A new report says climate change is only second to nuclear war in terms of threat to human life

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ByTebany Yune
Originally Published: 

A retired admiral and former chief of the Australian Defense Force has endorsed a new climate change report that outlines the serious security risks of dismissing climate change as a threat. This report, released by the National Centre for Climate Restoration (also known as Breakthrough), warns that climate change could threaten the national security of nations on a scale similar to war, and that a "largely uninhabitable Earth [will lead] to the breakdown of nations and the international order.”

The paper describes a model scenario where current levels of environmental damage continue from 2020 into 2050. In this scenario, global policy-makers fail to address climate change in an effective manner, and the Earth's temperature eventually rises by 3°C (37.4°F) at a rate predicted by the Intergovernmental Panel on Climate Change (IPCC). The temperature change causes an increase in lethal heat conditions all over the world, affecting the ecology and people most vulnerable to hot environments.

This means, by 2050, there could be an increase in North American wildfires, heatwaves, drought, and unusual flooding in areas due to higher water levels. On the flip side, monsoons in Asia might fail to provide enough water to the region. The loss of the Himalayan ice sheet will cause water levels in Asia's large rivers to drastically drop. Rainfall in Mexico and Central America could halve. Some El Niño conditions would become semi-permanent throughout the world, and the fertile lands within the southwestern United States could be less viable for agriculture. The paper also warned of large-scale human migration due to the collapse of communities most affected by climate change, such as areas in Southeast Asia and tropical South America. Extreme weather conditions, water scarcity, and deadly heat can force billions of residents to find new homes in other areas. Climate change would also cause a decrease in food production all over the Earth as the number of farmable lands grows smaller.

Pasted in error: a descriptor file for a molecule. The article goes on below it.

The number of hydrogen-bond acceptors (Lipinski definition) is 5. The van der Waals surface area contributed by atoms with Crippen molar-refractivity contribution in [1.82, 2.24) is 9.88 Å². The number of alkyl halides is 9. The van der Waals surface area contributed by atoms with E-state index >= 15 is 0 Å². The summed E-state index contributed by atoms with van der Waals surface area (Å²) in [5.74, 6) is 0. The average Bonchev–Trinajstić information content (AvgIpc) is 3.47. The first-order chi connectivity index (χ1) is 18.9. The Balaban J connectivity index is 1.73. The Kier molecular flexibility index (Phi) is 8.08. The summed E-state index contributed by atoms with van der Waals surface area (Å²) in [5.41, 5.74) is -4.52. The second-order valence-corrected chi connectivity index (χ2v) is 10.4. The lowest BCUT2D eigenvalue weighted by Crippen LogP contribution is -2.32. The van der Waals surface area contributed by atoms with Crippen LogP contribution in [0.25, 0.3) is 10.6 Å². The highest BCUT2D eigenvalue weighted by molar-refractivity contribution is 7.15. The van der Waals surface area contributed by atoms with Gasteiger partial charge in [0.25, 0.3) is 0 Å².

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Retired Admiral Chris Barrie, who penned the foreword for the report, cautioned that these changes will force humans into a desperate situation that can place immense pressure on governments and create civil unrest as the trust in the leadership of a nation falls to low levels. Barrie wrote of changes already happening, such as "young women speak[ing] of their decisions to not have children" and the low morale of climate scientists who fear the worst to come. "[They] turn towards thinking more about family and relocation to 'safer' places, rather than working on more research."

Without drastic action akin to wartime mobilization, the future of mankind is grim. "[A]fter nuclear war," stated Barrie, "human-induced global warming is the greatest threat to human life on the planet."

Breakthrough noted that the report is a 'worst case scenario' that might come to pass if international government leaders continue to ignore climate change. A climate science lecturer, Andrew King, reviewed the paper and told CNN the scenario was completely believable, although he said the scale of the effects is still in the air. "It's the details that we need to pin down," he stated.

The authors of the paper imply there's no time to sit around and figure out the fine details. They warn that their findings could be underestimating the scale of devastation since global warming is such a large-scale event that goes beyond what the human mind can conceive. In order to prevent hitting the "point of no return" by 2050, analysts, researchers, and government leaders need to prioritize fighting climate change the same way they would prioritize preparing for war.

"The national security sector has unrivaled experience and capacity in such mobilization," stated the paper. National security advocates and analysts "can play a unique role in [climate change policy] development and implementation, as well as educating policymakers of the existential security risks in failing to do so."